But this book is not a how-to survive modernity in eleven easy steps. It’s worthy of individual or group study, complete with discussion questions at the end.

Our daily lives contain a struggle most of us–all of us?–deal with. The curse of modernity. We live hectic, crazy lives.

Liturgy of the Ordinary is an ointment for weary souls.

 


Photo Credit: Pixabay

Permissions: You are permitted and encouraged to reproduce and distribute this material in any format provided that you do not alter the wording in any way, do not charge a fee beyond the cost of reproduction, and you credit the author.

Disclosure of Material Connection:  I have not received any compensation for writing this post. I have no material connection to the entities I have mentioned. I am disclosing this in accordance with the Federal Trade Commission’s 16 CFR, Part 255: “Guides Concerning the Use of Endorsements and Testimonials in Advertising.”

 

God in a Quiet Place

October 30, 2017 — Leave a comment

And behold, the LORD passed by, and a great and strong wind tore the mountains and broke in pieces the rocks before the LORD, but the LORD was not in the wind. And after the wind an earthquake, but the LORD was not in the earthquake. And after the earthquake a fire, but the LORD was not in the fire. And after the fire the sound of a low whisper. I Kings 19:11b-12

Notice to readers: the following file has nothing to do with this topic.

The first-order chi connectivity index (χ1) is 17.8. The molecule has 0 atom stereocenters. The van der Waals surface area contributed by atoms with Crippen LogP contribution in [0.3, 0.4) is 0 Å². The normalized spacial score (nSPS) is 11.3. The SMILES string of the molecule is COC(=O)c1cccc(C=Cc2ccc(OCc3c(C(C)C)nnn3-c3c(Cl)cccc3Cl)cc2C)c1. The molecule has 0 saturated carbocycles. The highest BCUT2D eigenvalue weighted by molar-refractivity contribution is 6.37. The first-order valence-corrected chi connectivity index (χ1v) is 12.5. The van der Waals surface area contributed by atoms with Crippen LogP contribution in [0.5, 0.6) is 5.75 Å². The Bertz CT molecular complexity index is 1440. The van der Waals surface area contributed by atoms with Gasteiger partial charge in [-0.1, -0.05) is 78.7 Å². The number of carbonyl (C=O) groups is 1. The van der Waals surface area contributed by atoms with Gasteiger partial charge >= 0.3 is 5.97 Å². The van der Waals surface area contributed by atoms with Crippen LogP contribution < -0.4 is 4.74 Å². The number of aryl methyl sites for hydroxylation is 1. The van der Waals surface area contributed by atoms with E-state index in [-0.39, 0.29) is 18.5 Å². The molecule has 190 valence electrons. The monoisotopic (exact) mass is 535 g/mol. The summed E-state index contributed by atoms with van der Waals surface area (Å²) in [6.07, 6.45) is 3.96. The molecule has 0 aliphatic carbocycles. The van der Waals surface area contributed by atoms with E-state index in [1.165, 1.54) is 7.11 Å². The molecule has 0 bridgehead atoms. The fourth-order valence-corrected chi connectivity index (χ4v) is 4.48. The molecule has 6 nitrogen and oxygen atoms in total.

Gusts of wind jostle my windows. Today will be the third day of rain. More expected tomorrow.

News of storms marches toward an outcome. A world filled with tempests of one kind or another–real storms and virtual ones–long, sad gales or short showers. Broken aftermath or sunshine resolution. We struggle against nature and with each other.

What comes after the storm, the personal defeat no one else seems to understand?

“A still, small voice,” says the King James version–“a low whisper,” says the ESV.

Hearing the quiet voice after every kind of storm–the essential to finding peace within and outside ourselves.

We hear this voice if we listen. Maybe when we least expect it. Sometimes, it comes as a word a friend speaks. Sometimes, it comes through a song or the silent touch of another.

A moment of ministry from God Himself.

God in the quiet. The One who walked on water touching me in a quiet place.


Photo Credit: Pixabay

Permissions: You are permitted and encouraged to reproduce and distribute this material in any format provided that you do not alter the wording in any way, do not charge a fee beyond the cost of reproduction, and you credit the author.